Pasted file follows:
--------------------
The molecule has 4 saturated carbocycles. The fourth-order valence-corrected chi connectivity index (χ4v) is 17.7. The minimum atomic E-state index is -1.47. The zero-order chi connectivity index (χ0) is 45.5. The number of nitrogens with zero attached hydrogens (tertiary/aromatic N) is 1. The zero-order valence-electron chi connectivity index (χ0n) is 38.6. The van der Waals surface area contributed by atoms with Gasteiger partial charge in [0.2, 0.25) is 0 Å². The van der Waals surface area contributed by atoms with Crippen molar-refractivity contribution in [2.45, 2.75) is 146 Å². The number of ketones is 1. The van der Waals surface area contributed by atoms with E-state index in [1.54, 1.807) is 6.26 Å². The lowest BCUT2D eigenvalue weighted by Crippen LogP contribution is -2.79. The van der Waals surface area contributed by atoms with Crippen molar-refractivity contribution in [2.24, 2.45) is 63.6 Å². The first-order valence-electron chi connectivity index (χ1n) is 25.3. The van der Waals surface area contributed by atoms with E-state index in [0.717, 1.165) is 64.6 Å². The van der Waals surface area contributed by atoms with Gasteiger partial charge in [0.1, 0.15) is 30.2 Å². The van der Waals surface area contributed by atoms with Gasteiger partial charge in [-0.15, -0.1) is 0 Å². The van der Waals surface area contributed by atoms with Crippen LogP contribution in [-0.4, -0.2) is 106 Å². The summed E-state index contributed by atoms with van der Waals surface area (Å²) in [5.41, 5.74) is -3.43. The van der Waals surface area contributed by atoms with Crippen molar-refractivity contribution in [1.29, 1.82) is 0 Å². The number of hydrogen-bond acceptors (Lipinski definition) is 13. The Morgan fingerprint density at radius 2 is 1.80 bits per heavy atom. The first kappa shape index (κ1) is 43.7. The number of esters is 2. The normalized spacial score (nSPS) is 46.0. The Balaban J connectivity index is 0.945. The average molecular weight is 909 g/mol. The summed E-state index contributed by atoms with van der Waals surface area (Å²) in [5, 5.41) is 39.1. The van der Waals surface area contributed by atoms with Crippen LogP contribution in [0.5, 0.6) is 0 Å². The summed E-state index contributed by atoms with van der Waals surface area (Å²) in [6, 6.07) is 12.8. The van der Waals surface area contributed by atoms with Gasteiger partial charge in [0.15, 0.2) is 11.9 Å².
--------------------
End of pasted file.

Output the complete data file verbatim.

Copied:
The molecule has 4 saturated carbocycles. The fourth-order valence-corrected chi connectivity index (χ4v) is 17.7. The minimum atomic E-state index is -1.47. The zero-order chi connectivity index (χ0) is 45.5. The number of nitrogens with zero attached hydrogens (tertiary/aromatic N) is 1. The zero-order valence-electron chi connectivity index (χ0n) is 38.6. The van der Waals surface area contributed by atoms with Gasteiger partial charge in [0.2, 0.25) is 0 Å². The van der Waals surface area contributed by atoms with Crippen molar-refractivity contribution in [2.45, 2.75) is 146 Å². The number of ketones is 1. The van der Waals surface area contributed by atoms with E-state index in [1.54, 1.807) is 6.26 Å². The lowest BCUT2D eigenvalue weighted by Crippen LogP contribution is -2.79. The van der Waals surface area contributed by atoms with Crippen molar-refractivity contribution in [2.24, 2.45) is 63.6 Å². The first-order valence-electron chi connectivity index (χ1n) is 25.3. The van der Waals surface area contributed by atoms with E-state index in [0.717, 1.165) is 64.6 Å². The van der Waals surface area contributed by atoms with Gasteiger partial charge in [0.1, 0.15) is 30.2 Å². The van der Waals surface area contributed by atoms with Gasteiger partial charge in [-0.15, -0.1) is 0 Å². The van der Waals surface area contributed by atoms with Crippen LogP contribution in [-0.4, -0.2) is 106 Å². The summed E-state index contributed by atoms with van der Waals surface area (Å²) in [5.41, 5.74) is -3.43. The van der Waals surface area contributed by atoms with Crippen molar-refractivity contribution in [1.29, 1.82) is 0 Å². The number of hydrogen-bond acceptors (Lipinski definition) is 13. The Morgan fingerprint density at radius 2 is 1.80 bits per heavy atom. The first kappa shape index (κ1) is 43.7. The number of esters is 2. The normalized spacial score (nSPS) is 46.0. The Balaban J connectivity index is 0.945. The average molecular weight is 909 g/mol. The summed E-state index contributed by atoms with van der Waals surface area (Å²) in [5, 5.41) is 39.1. The van der Waals surface area contributed by atoms with Crippen LogP contribution in [0.5, 0.6) is 0 Å². The summed E-state index contributed by atoms with van der Waals surface area (Å²) in [6, 6.07) is 12.8. The van der Waals surface area contributed by atoms with Gasteiger partial charge in [0.15, 0.2) is 11.9 Å².